Energy drinks, also called functional drinks, have been accumulating space in the hallway of drinks from grocery stores for some time. Popular among adolescents, college students, athletes, and for those with long, hard days, these charged liquids with caffeine have been made with large capital. Used alone, energy drinks provide a boost of energy during the day (and night) and used judiciously is healthy for the adult audience. But for adolescents, and people with certain medical conditions, the combination of these drinks with alcohol is another thing, nothing advisable. A report published in February in the journal Pediatrics online, noted that almost half of 5.448 cases of overdose of caffeine in the United States.UU.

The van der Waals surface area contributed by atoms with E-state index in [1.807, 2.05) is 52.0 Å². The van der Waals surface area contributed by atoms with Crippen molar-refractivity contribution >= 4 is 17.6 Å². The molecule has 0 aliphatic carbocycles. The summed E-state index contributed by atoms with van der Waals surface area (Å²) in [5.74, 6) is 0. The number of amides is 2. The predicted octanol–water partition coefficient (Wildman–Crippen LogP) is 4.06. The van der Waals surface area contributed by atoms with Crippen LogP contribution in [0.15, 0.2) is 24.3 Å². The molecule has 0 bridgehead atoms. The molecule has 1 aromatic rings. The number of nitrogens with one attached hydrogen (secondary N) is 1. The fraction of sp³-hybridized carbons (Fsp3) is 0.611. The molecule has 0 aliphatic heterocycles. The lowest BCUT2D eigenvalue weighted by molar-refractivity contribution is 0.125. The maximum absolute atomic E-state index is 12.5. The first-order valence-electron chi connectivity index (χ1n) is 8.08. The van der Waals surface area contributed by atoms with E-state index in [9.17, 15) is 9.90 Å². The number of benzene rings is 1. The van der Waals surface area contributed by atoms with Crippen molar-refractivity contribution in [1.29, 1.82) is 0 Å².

reported in 2007 occurred among people younger than 19 years old. And certain health problems, particularly in children, such as diabetes, disorders of mood, or heart, kidney and liver diseases may be affected negatively by the large amount of caffeine in beverages. There are also some ingredients that can interfere with medicines, such as those adopted for hyperactivity disorder attention deficit and antidepressants. The key is moderation with alcohol, and adding an energy drink, moderation is pulled through the door, to a certain extent.